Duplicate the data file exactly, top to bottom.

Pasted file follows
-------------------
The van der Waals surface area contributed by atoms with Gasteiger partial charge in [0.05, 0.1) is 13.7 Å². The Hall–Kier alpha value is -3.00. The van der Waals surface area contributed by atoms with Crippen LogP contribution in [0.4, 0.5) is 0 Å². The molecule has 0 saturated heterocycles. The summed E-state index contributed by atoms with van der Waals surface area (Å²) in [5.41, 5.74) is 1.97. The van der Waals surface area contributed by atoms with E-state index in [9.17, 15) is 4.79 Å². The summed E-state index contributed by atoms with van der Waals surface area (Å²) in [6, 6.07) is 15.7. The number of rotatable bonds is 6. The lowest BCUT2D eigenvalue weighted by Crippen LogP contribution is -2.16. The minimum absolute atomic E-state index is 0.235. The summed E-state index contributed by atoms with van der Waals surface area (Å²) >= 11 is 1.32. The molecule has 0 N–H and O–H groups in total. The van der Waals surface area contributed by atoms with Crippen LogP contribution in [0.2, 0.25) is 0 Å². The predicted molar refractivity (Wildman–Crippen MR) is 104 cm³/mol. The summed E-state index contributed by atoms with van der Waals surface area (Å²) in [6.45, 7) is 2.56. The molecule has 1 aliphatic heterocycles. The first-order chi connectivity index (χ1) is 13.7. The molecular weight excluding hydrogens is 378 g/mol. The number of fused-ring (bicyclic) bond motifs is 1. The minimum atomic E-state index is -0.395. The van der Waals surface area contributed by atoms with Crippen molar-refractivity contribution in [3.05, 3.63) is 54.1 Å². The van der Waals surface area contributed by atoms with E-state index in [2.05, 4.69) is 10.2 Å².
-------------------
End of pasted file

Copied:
The van der Waals surface area contributed by atoms with Gasteiger partial charge in [0.05, 0.1) is 13.7 Å². The Hall–Kier alpha value is -3.00. The van der Waals surface area contributed by atoms with Crippen LogP contribution in [0.4, 0.5) is 0 Å². The molecule has 0 saturated heterocycles. The summed E-state index contributed by atoms with van der Waals surface area (Å²) in [5.41, 5.74) is 1.97. The van der Waals surface area contributed by atoms with E-state index in [9.17, 15) is 4.79 Å². The summed E-state index contributed by atoms with van der Waals surface area (Å²) in [6, 6.07) is 15.7. The number of rotatable bonds is 6. The lowest BCUT2D eigenvalue weighted by Crippen LogP contribution is -2.16. The minimum absolute atomic E-state index is 0.235. The summed E-state index contributed by atoms with van der Waals surface area (Å²) >= 11 is 1.32. The molecule has 0 N–H and O–H groups in total. The van der Waals surface area contributed by atoms with Crippen LogP contribution in [0.2, 0.25) is 0 Å². The predicted molar refractivity (Wildman–Crippen MR) is 104 cm³/mol. The summed E-state index contributed by atoms with van der Waals surface area (Å²) in [6.45, 7) is 2.56. The molecule has 1 aliphatic heterocycles. The first-order chi connectivity index (χ1) is 13.7. The molecular weight excluding hydrogens is 378 g/mol. The number of fused-ring (bicyclic) bond motifs is 1. The minimum atomic E-state index is -0.395. The van der Waals surface area contributed by atoms with Crippen molar-refractivity contribution in [3.05, 3.63) is 54.1 Å². The van der Waals surface area contributed by atoms with E-state index in [2.05, 4.69) is 10.2 Å².